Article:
My cat has small scabs on her body. She does not go out doors, and has no contact with other animals. I am feeding her dry food for hairball and weight control, as well as wet food once a day. Could this be food related? Is there something I should be putting on the small sores? Should I remove the scabs? I am in a wheelchair, and it is very
difficult to transport her to a vet.
There is a chance that your cat’s problem is related to food. However, there is a greater chance that fleas are causing the problem.
Many different issues can cause cats to develop scabs on their bodies. Allergic reactions, skin infections with bacteria or fungus, skin parasites and immune system diseases may all cause problems such as the ones you describe.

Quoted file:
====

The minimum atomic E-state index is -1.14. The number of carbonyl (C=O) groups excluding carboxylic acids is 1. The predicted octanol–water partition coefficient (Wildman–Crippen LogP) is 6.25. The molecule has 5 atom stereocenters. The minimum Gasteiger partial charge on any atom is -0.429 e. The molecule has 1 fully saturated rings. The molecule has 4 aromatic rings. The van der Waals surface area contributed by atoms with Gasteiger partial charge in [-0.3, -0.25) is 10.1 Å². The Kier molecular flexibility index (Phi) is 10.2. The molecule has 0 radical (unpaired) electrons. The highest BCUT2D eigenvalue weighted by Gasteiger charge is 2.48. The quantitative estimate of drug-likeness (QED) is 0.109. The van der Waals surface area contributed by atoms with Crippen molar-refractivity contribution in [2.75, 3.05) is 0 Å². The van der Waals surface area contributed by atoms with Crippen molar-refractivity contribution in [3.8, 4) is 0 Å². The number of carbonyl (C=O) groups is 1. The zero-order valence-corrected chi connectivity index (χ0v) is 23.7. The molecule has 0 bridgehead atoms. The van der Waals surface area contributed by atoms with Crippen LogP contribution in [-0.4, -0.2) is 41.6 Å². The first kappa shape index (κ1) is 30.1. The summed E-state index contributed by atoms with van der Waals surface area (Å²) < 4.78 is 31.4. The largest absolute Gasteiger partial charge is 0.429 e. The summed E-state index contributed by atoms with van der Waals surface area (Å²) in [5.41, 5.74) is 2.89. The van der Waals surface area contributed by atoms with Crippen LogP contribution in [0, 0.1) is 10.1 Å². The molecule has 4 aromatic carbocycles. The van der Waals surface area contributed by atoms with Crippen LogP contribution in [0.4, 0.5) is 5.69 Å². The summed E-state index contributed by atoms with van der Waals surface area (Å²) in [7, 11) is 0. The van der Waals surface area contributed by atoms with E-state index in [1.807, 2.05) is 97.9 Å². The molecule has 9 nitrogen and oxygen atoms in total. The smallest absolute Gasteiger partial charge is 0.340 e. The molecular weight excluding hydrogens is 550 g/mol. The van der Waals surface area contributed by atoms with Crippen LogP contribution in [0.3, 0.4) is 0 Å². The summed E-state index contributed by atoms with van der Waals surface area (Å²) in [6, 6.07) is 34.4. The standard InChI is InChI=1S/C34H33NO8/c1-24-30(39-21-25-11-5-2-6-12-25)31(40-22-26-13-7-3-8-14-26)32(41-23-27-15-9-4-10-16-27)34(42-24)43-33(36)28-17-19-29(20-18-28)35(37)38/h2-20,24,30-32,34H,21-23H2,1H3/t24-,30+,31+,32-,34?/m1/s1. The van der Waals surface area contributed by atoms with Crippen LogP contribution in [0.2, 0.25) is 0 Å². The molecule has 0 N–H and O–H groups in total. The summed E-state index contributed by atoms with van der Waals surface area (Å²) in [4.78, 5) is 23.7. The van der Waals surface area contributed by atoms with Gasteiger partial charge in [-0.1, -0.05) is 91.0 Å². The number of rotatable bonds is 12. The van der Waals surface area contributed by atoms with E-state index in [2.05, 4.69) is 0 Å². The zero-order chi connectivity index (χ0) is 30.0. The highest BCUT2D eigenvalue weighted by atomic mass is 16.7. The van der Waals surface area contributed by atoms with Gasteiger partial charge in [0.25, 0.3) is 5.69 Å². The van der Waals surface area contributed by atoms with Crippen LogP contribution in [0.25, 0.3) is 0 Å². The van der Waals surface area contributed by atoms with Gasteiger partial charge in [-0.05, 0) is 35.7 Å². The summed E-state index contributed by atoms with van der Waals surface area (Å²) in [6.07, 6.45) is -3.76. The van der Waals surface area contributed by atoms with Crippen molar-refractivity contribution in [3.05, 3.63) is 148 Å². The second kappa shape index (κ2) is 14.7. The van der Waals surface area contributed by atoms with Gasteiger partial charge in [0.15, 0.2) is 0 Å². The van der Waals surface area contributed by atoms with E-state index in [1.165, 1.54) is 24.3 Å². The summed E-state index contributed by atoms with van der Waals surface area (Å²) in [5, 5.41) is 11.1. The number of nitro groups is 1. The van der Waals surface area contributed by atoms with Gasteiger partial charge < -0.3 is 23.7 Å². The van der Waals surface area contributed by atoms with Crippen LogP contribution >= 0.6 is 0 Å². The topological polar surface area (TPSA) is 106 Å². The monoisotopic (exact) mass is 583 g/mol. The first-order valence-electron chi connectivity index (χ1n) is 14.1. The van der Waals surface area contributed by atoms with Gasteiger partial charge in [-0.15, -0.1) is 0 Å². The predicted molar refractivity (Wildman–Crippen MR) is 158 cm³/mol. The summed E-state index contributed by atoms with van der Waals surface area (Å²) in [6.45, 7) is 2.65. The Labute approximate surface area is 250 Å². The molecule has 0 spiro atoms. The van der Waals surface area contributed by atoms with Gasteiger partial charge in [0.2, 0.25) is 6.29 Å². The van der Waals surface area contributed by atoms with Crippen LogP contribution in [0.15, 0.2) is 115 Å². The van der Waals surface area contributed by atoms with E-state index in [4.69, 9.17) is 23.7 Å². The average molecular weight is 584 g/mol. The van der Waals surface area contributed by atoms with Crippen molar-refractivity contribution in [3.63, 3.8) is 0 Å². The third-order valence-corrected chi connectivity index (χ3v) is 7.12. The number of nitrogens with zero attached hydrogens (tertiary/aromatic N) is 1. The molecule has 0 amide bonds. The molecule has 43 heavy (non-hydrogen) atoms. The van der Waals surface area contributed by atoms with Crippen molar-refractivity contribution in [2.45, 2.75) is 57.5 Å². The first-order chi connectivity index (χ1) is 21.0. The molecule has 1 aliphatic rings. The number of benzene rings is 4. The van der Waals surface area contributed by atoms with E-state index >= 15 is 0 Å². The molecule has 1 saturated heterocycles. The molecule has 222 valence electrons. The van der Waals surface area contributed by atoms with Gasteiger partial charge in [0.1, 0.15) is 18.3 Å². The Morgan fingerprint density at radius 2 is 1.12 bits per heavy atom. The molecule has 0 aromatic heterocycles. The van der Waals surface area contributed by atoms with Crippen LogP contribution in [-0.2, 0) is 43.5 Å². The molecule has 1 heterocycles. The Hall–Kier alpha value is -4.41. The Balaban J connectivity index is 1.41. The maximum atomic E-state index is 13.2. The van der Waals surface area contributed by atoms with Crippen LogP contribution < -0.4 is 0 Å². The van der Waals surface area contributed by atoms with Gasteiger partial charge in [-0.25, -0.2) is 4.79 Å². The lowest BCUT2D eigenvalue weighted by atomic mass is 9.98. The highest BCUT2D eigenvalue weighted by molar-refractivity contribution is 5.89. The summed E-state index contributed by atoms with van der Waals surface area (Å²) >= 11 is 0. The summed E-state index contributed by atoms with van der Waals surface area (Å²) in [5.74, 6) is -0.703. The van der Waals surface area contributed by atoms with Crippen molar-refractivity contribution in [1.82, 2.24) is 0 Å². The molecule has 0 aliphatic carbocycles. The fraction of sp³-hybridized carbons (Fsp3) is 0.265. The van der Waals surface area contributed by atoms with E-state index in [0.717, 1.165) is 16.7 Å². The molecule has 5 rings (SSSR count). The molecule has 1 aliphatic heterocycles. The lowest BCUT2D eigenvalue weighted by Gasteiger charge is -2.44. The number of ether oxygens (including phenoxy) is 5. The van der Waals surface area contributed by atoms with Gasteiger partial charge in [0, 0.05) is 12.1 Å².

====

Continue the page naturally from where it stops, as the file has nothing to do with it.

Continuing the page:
Of the possible causes, allergic reactions are most common. And flea allergy is the most likely culprit. Cats that are allergic to fleas often develop a syndrome called miliary dermatitis. These cats develop small scabs all over their bodies. There may be an especially heavy distribution of scabs near the tail and around the neck.
Therefore, the first step I would recommend is high-quality flea control.
What if your cat doesn’t have fleas? Flea control should still be the first step. A pet does not require a visible flea infestation to suffer from flea allergies. Nor does she need to go outdoors or come into contact with other pets.
I do not recommend applying ointments to the affected areas of skin. I also don’t recommend removing the scabs. Both of these actions may make the problem worse.
Although it may be difficult to orchestrate, a trip to the vet is the best option for your cat. And if flea control doesn’t help with the problem, a veterinary checkup is really your only option.